Kevin Solway wrote:Anything you might like to nominate as a "soul" necessarily operates by the same laws as anything else, and is just as easily brought to an end.
This is correct. It is just as easily brought to an end, and it just as easily continues.
Kevin Solway wrote:I did explain that all things work by the same laws of cause and effect, therefore nothing is excluded.
I agree. What I disagree with is that I believe that you are not accurately viewing causality in this case.
Kevin Solway wrote: I'm not sure what your position is, other than that you want to believe in some kind of a soul that can go from one life to another.
Obviously, you are not even reading accurately. Let me repeat:
Elizabeth Isabelle wrote: This is not wishful thinking, as my personal wish for myself is that my energy just dissipates. I am quite done with the experience of being alive ... so my logical conclusion that conscious energy could cohere is not tainted by desire.
This is not what I "want to believe" - it is an untainted logical conclusion.
I am repeating myself again to isolate my position:
Elizabeth Isabelle wrote: I have believed that consciousness allows a being to have a certain amount of "choice" regarding what happens to the energy that was previously cycling through their neurons and so forth. Like things tend to have a certain amount of cohesiveness - like how water tends to come down in raindrops rather than mist, or cluster together like how fallen leaves tend to be blown into piles caught against a branch, or clouds form rather than always being evenly dispersed particles - I see no reason that energy should be significantly different. The most significant difference would be that which makes certain energy into consciousness rather than that which powers the monitor or your computer. The will of what a person wants at the moment of death has to have an impact on the energy that is left in that person's body.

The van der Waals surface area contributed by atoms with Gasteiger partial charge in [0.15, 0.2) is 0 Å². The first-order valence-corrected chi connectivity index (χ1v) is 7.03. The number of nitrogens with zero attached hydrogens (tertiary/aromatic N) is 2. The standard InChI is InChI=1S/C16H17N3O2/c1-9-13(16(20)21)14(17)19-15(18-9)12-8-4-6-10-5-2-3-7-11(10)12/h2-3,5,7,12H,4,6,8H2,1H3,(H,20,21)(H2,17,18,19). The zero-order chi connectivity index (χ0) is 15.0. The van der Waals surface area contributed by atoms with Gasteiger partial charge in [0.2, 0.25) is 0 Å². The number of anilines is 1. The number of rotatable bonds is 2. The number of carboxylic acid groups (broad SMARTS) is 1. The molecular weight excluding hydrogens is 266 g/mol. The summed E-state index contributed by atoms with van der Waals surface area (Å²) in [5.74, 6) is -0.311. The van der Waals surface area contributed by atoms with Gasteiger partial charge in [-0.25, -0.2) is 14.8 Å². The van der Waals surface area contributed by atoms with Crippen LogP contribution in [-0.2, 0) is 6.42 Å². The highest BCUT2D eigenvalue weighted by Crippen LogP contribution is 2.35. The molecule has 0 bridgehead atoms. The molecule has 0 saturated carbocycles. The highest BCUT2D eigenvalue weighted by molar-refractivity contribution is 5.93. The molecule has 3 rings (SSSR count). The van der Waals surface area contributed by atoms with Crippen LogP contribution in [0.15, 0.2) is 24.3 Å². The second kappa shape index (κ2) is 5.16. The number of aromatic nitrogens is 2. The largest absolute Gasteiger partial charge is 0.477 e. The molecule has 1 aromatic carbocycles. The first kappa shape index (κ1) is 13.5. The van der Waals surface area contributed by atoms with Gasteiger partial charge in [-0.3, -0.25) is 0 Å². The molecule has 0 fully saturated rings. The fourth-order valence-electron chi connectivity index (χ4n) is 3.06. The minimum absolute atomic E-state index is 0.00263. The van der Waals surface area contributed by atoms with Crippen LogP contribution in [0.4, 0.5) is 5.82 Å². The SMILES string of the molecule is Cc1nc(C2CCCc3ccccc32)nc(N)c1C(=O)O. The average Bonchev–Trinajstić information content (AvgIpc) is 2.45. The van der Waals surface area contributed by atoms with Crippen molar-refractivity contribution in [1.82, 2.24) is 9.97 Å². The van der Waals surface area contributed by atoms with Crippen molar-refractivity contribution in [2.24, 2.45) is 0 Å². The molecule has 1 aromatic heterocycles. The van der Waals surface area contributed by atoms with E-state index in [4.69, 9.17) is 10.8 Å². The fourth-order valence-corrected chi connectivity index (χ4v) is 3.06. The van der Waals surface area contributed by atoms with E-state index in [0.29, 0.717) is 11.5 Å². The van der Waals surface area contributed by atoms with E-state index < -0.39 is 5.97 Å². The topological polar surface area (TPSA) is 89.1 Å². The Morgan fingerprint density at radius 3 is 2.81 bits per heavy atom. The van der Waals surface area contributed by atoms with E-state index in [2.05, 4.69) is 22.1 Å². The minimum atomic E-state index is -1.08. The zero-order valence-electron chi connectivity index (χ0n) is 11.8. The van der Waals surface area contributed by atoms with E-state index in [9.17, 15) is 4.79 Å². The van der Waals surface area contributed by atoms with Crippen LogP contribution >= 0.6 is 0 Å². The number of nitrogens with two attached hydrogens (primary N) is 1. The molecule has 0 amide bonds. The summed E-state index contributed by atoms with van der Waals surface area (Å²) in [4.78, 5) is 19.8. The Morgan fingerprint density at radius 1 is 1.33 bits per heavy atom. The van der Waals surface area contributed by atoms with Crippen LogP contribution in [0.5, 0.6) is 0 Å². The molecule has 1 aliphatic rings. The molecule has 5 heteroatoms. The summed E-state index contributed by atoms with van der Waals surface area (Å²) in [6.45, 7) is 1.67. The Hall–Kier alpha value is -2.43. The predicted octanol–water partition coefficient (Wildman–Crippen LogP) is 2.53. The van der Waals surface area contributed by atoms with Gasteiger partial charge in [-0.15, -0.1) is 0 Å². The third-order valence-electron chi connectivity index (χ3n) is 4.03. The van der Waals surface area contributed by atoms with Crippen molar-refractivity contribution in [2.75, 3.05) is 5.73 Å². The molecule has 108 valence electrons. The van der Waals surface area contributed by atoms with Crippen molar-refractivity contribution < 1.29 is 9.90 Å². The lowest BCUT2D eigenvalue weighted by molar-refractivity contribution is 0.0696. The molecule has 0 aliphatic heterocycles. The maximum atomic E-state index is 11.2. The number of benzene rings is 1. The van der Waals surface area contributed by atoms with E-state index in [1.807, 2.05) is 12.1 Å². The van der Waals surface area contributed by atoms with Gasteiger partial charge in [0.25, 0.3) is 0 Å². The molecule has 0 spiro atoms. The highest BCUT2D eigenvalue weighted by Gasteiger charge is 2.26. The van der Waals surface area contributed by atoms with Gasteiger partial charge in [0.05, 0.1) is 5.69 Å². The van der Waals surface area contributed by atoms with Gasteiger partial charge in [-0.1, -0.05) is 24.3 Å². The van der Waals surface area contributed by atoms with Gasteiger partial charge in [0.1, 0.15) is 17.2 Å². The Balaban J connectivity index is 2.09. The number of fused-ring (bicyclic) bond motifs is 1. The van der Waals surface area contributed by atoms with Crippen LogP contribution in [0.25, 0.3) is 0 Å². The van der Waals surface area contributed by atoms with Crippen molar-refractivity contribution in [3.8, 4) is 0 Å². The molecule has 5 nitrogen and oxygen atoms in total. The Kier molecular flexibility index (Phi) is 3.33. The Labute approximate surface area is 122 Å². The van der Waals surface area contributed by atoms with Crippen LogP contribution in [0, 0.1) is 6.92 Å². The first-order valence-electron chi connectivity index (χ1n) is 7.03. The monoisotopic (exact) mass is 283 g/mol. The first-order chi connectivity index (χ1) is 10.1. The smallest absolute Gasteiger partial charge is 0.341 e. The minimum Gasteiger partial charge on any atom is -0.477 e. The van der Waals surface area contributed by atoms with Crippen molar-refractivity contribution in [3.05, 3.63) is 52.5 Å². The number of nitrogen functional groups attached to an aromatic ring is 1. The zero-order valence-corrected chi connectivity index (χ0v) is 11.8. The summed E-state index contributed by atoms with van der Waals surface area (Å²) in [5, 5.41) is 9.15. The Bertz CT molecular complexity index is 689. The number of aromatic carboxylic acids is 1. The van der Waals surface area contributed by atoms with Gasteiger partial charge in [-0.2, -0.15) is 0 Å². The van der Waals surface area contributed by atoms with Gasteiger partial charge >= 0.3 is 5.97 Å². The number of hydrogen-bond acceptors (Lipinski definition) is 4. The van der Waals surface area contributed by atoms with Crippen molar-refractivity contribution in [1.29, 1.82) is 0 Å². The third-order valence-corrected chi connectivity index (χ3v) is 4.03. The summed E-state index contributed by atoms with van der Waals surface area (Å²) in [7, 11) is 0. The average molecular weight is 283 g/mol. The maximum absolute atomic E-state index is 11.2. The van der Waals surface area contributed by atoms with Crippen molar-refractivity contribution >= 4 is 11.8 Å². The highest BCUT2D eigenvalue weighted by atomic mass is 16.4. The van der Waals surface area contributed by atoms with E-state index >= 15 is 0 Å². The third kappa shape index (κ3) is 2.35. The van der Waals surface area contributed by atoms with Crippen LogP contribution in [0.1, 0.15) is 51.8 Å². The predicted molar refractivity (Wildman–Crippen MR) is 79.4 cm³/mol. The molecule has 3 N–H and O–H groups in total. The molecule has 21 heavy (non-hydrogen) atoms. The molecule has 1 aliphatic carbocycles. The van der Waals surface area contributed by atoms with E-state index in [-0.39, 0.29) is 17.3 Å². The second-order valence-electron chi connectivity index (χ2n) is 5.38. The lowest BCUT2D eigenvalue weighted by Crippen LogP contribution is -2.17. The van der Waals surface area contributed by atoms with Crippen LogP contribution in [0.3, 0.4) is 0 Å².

If you wish to refute this, please give a logical progression of what you find wrong with my reasoning.
If you want to continue with the fountain analogy,
Kevin Solway wrote:Once the heart stops pumping, and oxygen is no longer delivered to the brain, and the brain dies, thought is no longer supported - just as the column of water known as a "fountain" is no longer supported when its pump is turned off.
Yes, that explains the physiology of the brain. The brain is the seat of the mind, but it is not the mind itself. The energy of consciousness is the mind. When the brain dies, the mind is unseated - just as if someone yanked the chair out from underneath you. Just because your chair is gone does not mean that you cease to be. It just means that you must now take another position such as stand, squat, fall on your bottom, lie down, or find a new seat. If the conditions were right that falling on your bottom would kill you, then being unseated would coincide with your ceasing to be, just as in the final incarnation, the termination of the physical life process roughly coincides with the dissipation of the cluster of conscious energy.